It is true that many languages are threatened today, but that is principally because they have too few speakers to provide a range of services. For example, if only 6000 people speak your language, and you want to be a dentist, you must learn English, Spanish, Chinese, or some other language that repays the trouble of a dental school and a dental text publisher. But that does not mean that your endangered language wasn’t adaptable. The Jews, for example, brought ancient Hebrew back to Israel after 2500 years – though they admittedly needed to add new words, like “helicopter.”
Re insults to nations: Apparently, a minor uproar broke out on this thread over adoption in Turkey, with someone questioning Adnan Oktar’s belief that Turks (of which he is one) are foresighted and intelligent.
Please, folks: Every sensible person is proud of his own origins, because if he isn’t, who will be? If you think, for example, that Canadians are not foresighted and intelligent, don’t write to tell me about it. Especially if you do not want to hear my opinion of a particular (rare) sort of American tourist …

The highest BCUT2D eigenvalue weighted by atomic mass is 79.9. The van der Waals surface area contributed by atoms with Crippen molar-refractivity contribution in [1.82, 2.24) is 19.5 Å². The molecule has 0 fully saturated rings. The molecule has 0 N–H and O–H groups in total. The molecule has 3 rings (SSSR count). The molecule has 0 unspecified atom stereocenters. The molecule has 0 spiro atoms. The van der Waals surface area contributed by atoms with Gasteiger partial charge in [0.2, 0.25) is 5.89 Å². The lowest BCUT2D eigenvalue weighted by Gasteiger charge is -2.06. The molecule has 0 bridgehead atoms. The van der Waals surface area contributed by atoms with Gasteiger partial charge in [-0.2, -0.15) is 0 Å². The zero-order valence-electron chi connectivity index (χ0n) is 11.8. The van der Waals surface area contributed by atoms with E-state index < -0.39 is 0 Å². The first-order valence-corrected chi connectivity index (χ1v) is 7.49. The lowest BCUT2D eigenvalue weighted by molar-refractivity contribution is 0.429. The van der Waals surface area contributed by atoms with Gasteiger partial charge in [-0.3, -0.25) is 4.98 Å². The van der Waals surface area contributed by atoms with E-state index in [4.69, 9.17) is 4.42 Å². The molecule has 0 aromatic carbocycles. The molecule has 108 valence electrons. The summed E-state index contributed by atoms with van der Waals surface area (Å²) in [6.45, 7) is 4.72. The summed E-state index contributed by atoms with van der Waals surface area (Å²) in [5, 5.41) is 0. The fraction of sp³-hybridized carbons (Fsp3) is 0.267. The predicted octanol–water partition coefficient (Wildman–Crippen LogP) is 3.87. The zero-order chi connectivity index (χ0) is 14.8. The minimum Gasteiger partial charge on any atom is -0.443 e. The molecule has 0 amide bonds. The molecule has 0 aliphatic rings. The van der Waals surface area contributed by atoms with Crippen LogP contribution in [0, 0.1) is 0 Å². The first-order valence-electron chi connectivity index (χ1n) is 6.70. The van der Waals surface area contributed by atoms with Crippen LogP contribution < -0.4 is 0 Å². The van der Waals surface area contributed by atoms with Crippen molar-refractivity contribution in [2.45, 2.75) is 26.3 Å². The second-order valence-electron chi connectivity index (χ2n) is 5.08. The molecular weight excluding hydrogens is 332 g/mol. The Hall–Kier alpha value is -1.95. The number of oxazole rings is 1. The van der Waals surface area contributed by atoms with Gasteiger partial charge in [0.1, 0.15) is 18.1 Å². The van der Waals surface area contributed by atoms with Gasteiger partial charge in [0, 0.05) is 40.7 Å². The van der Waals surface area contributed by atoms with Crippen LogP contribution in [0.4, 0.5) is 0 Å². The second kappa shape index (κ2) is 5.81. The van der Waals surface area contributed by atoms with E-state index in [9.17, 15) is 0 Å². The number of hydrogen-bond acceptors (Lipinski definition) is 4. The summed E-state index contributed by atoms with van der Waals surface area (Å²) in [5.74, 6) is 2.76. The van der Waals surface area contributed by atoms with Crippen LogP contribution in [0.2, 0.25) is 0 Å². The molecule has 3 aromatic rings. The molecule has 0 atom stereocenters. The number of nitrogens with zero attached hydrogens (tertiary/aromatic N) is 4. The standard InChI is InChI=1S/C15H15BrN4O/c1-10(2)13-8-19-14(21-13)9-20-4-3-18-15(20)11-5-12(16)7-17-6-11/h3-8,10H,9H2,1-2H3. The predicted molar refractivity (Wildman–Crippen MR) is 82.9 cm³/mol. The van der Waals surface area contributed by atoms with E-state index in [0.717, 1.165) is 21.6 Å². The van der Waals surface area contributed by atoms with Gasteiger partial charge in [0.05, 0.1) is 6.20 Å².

Re insults to persons/hostility, etc.: Sometimes posts are removed if they defame individuals or sound unnecessarily hostile or sarcastic. If this were a newspaper, those would just be letters we didn’t print. Keep in mind that we must consider defamation in a global community where there is no current common standard. Because the management team at Uncommon Descent is Christian, you will not go far wrong if you keep Christian charity in mind. Don’t write about others what you would not wish to read about yourself.
And if you didn’t win, try again. Once more, here’s Contest Question 4. And I will be posting Question 5 shortly.
Re contest in general: Contests are supposed to be fun. You might earn free stuff for an interesting comment. There is no need to get terribly upset about this stuff; save it for a tenure battle or something else that could be really important.